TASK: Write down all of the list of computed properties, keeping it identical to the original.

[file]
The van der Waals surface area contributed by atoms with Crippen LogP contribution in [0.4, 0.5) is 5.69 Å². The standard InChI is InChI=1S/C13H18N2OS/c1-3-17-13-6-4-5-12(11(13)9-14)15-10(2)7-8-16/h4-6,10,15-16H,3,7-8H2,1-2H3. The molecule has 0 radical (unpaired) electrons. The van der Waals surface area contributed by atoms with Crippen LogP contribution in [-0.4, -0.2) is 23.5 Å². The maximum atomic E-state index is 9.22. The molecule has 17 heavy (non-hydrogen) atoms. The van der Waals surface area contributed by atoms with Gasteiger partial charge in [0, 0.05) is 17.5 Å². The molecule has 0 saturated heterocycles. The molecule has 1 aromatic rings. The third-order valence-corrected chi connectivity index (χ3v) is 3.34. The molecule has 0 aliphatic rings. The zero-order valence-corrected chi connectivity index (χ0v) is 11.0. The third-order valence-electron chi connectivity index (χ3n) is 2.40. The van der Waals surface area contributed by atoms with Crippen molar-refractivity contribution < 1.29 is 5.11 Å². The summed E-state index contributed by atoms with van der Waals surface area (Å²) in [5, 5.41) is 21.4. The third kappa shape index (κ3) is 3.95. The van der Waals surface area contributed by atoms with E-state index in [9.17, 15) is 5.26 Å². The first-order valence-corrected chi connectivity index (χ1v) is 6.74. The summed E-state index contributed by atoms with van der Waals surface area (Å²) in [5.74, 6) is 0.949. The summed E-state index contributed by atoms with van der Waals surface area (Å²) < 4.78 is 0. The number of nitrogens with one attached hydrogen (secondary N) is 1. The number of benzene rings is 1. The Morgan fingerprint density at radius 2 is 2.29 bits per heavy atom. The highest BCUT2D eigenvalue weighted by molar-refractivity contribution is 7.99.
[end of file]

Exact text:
The van der Waals surface area contributed by atoms with Crippen LogP contribution in [0.4, 0.5) is 5.69 Å². The standard InChI is InChI=1S/C13H18N2OS/c1-3-17-13-6-4-5-12(11(13)9-14)15-10(2)7-8-16/h4-6,10,15-16H,3,7-8H2,1-2H3. The molecule has 0 radical (unpaired) electrons. The van der Waals surface area contributed by atoms with Crippen LogP contribution in [-0.4, -0.2) is 23.5 Å². The maximum atomic E-state index is 9.22. The molecule has 17 heavy (non-hydrogen) atoms. The van der Waals surface area contributed by atoms with Gasteiger partial charge in [0, 0.05) is 17.5 Å². The molecule has 0 saturated heterocycles. The molecule has 1 aromatic rings. The third-order valence-corrected chi connectivity index (χ3v) is 3.34. The molecule has 0 aliphatic rings. The zero-order valence-corrected chi connectivity index (χ0v) is 11.0. The third-order valence-electron chi connectivity index (χ3n) is 2.40. The van der Waals surface area contributed by atoms with Crippen molar-refractivity contribution < 1.29 is 5.11 Å². The summed E-state index contributed by atoms with van der Waals surface area (Å²) in [5, 5.41) is 21.4. The third kappa shape index (κ3) is 3.95. The van der Waals surface area contributed by atoms with E-state index in [9.17, 15) is 5.26 Å². The first-order valence-corrected chi connectivity index (χ1v) is 6.74. The summed E-state index contributed by atoms with van der Waals surface area (Å²) in [5.74, 6) is 0.949. The summed E-state index contributed by atoms with van der Waals surface area (Å²) < 4.78 is 0. The number of nitrogens with one attached hydrogen (secondary N) is 1. The number of benzene rings is 1. The Morgan fingerprint density at radius 2 is 2.29 bits per heavy atom. The highest BCUT2D eigenvalue weighted by molar-refractivity contribution is 7.99.